Do Citizens Vote for Parties, Policies or the Expected Winner in Proportional Representation Systems?
Evidence from Four Different Countries Using a Multiple Types Model

This paper presents a unified framework that allows us to disentangle to what extent agents in proportional representation systems
engage in the different strategies that the available voting models have separately suggested: party-, coalition-, bandwagon- and `other'- voting.
Results using data from multiple countries reveal that at least around 75\% of agents cast a sincere party vote. Around 10\% of them try to affect
policy making by casting a coalitional vote. Coalitional voting seems to be directional: voters use it to `push' coalitions away from the center.
Hence, extreme parties are the ones who benefit most from it. Another 5\% of voters support the expected winner regardless of their own party and coalition preferences.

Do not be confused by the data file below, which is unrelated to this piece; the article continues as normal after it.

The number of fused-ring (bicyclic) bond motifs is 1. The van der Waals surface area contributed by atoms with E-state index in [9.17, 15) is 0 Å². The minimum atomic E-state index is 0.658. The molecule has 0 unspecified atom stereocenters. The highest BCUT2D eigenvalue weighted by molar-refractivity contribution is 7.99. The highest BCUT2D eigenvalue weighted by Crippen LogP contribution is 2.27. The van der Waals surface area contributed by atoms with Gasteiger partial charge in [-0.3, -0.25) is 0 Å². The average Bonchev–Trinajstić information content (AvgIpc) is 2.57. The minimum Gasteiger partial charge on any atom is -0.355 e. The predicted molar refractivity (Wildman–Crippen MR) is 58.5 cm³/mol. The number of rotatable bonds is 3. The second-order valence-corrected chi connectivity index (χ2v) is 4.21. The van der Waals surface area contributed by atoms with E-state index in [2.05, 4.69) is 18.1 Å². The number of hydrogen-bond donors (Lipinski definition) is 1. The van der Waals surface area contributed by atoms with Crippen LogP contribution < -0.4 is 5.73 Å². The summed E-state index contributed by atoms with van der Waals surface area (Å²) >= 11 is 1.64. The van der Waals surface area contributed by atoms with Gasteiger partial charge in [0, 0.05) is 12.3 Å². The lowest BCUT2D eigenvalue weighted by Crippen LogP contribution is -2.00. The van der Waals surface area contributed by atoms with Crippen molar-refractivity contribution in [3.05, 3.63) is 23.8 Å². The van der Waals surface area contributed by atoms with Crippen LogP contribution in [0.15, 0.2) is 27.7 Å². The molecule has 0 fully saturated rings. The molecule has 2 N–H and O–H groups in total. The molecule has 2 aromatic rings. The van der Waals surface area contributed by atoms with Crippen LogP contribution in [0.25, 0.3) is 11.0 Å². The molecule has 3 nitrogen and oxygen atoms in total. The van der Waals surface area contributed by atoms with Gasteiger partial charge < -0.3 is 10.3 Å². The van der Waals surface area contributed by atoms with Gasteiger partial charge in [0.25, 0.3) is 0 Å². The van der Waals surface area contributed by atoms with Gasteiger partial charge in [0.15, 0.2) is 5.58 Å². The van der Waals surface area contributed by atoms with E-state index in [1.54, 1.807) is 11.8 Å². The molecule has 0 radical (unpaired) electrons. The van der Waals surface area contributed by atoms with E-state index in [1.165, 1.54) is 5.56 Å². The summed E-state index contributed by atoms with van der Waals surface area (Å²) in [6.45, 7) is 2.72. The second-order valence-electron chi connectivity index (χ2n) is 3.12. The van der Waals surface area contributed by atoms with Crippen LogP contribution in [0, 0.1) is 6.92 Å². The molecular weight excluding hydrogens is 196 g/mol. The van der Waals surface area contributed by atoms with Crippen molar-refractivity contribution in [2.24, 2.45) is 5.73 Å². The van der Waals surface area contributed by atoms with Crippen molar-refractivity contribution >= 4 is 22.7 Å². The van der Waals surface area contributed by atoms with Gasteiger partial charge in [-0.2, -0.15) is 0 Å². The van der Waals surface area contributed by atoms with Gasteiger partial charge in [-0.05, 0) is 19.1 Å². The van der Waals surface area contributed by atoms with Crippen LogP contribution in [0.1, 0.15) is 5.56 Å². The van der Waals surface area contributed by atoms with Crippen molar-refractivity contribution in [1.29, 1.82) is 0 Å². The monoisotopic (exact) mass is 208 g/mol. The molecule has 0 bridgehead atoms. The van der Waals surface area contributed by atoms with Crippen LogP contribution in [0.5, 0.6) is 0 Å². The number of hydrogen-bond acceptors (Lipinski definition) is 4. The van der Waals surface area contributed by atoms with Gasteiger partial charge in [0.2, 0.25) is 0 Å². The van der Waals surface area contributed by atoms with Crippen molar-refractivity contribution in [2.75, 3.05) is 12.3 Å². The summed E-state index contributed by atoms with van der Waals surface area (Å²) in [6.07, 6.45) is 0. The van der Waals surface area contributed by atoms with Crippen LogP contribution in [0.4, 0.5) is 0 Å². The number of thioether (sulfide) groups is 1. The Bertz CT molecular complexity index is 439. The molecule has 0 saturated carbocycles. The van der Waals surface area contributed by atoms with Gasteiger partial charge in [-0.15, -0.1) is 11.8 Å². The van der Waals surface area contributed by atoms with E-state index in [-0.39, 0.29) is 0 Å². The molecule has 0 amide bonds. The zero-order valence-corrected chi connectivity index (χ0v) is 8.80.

Finally, consistently across countries, 5\% to 10\% of voters fall into the category of `other' types -i.e. they use strategies that our current models
cannot rationalize. The socioeconomic characteristics and political attitudes of each type of voter are uncovered. Two patterns emerge:
$(i)$ sophisticated voters engage relatively more in both party and coalitional voting and
$(ii)$ dissatisfaction with parties voted for in the past leads agents into casting an `other' type vote irrespective of their degree of sophistication.

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